It was a mixed picture for the euro zone on Tuesday with a slew of fresh data revealing that deflation had eased in the region but loans to households had failed to match expectations.
Euro area annual inflation came in at -0.1 percent for May, according to a flash estimate from Eurostat. The inflation figure was in line with a Reuters consensus forecast, and slightly higher than the -0.2 percent reading seen in April. However, the latest number is still are a far cry from the 2 percent inflation target set by the European Central Bank (ECB).
The new flash figure came as euro zone M3 growth — the figure which measures checking deposits, institutional money market funds and large liquid assets — was weaker than expected, down from 5 percent year-on-year in March to 4.6 percent in April.
That's bad news for the ECB, which has embarked on a massive asset-buying program that includes corporate bonds, cutting its main interest rate to zero and pushing its key bank deposit rate below zero.
It's worth noting that while household lending slowed, lending to European companies slightly improved, up 1.2 percent year-on-year in April, compared to 1.1 percent in March. Meanwhile, the area's jobless rate came in flat at 10.2 percent for April, as unemployment dropped by 63,000.
"April's euro-zone monetary data suggest that economic growth remains fairly slow. While the full effects of the ECB's expanded stimulus measures will not yet have been felt, we doubt that they will boost money and lending growth significantly," analysts at Capital Economics said in research note following the data release.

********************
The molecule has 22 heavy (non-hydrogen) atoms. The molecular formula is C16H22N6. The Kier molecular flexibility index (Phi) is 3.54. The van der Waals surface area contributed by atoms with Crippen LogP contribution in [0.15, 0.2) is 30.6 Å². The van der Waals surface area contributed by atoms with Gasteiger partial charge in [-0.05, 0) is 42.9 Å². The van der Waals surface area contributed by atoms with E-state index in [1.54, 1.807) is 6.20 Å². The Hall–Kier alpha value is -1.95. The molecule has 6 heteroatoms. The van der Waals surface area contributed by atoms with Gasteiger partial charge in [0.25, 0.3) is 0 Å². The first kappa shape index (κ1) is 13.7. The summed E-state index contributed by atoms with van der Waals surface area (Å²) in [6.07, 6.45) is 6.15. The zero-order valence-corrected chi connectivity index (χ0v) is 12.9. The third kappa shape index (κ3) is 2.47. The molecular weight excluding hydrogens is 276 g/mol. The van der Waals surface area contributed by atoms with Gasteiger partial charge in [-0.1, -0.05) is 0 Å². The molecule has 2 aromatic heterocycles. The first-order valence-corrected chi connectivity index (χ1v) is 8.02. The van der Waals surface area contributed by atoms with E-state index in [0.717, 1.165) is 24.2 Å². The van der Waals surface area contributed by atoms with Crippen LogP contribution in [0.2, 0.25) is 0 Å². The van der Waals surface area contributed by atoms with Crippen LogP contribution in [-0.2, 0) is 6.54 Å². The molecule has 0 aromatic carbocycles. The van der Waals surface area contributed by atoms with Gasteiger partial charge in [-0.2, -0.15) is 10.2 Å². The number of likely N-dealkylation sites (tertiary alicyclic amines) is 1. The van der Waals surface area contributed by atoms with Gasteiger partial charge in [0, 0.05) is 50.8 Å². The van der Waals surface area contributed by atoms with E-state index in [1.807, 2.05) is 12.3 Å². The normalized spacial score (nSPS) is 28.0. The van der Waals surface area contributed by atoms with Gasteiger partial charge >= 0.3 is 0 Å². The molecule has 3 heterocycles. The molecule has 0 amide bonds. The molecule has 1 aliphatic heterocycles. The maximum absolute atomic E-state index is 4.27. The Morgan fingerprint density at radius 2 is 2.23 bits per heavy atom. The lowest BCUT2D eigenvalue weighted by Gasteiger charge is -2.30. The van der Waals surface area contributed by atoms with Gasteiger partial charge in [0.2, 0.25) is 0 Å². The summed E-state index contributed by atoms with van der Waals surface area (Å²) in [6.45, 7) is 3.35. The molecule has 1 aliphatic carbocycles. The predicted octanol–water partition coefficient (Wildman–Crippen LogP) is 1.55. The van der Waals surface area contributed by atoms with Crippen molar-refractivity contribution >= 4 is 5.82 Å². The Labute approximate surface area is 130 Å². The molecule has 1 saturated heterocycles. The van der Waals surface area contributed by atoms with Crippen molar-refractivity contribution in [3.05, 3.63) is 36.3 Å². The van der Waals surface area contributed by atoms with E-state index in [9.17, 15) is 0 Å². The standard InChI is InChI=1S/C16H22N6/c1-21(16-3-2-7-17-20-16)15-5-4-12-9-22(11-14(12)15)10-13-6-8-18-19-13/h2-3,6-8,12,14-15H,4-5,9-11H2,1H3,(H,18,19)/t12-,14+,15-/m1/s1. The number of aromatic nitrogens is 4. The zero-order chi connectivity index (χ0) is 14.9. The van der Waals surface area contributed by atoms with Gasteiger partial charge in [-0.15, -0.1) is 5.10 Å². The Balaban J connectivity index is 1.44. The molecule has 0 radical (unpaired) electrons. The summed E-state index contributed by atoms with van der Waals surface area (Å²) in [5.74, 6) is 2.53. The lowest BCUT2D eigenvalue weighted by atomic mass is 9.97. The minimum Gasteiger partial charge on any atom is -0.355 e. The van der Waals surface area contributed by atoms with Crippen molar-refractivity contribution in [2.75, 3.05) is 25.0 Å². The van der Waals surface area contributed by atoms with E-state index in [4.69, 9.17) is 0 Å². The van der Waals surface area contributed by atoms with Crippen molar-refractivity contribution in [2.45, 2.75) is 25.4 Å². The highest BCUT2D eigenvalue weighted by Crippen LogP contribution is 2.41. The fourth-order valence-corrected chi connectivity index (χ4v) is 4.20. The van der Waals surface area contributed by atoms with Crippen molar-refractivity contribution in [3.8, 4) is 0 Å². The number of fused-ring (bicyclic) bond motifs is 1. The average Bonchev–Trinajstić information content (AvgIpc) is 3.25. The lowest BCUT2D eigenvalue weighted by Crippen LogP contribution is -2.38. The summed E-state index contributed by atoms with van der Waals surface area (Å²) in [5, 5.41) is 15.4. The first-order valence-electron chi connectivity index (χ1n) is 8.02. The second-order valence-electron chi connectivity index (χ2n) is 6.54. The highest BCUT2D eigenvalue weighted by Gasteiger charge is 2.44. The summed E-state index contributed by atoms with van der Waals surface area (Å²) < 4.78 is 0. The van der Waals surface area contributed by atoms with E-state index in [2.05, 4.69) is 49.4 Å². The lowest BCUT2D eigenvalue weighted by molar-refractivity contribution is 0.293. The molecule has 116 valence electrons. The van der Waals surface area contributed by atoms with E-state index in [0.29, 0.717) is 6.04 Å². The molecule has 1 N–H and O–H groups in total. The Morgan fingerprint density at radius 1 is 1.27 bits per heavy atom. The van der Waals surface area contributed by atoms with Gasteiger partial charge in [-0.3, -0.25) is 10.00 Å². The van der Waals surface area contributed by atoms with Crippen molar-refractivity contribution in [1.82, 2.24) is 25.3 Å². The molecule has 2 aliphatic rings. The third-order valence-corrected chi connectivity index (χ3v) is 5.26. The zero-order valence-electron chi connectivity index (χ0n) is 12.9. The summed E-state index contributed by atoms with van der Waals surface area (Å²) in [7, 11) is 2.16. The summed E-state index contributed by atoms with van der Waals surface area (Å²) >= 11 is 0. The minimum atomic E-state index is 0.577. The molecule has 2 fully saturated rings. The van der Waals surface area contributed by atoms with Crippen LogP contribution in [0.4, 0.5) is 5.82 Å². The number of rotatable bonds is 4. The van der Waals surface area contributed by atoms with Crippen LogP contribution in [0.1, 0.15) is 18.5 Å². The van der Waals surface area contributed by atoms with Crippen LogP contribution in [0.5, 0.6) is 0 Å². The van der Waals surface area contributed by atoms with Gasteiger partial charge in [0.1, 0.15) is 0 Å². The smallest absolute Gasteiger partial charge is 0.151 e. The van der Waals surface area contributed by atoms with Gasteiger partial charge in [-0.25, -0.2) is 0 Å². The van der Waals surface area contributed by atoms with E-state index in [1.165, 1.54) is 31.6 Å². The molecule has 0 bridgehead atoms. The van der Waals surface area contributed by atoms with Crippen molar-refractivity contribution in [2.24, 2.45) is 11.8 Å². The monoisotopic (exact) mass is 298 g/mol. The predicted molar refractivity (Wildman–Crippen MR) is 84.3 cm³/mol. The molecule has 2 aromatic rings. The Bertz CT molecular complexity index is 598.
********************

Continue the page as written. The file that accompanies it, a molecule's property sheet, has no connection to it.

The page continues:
Meanwhile, Claus Vistesen, chief eurozone economist at Pantheon Macroeconomics, seemed relatively optimistic about inflation prospects in the months ahead in light of recovering oil prices.
"Overall, inflation pressures in the euro zone remain weak, but that will change soon as the year-over-year rate in energy prices normalizes," Vistesen said in an analyst note.
"The ECB, and investors, know this will happen but we still think markets and the central bank could get caught off-guard by the speed of normalization, even if the 2 percent 'target' remains elusive," Vistesen added.
Jacques van den Broek, CEO of Randstad, told CNBC in Paris that after seeing steady improvement in the U.S, labor market, it's now Europe's turn.
"We do see Europe picking up...the French market is good for us, the Dutch market is good for us, Belgian, also Spanish and Italian," he noted.
"So in that sense we've seen a few good years out of the U.S, but now Europe is picking up speed, although not massively. So we're talking mid-single digit, a bit high single-digit growth there," ven den Broek said.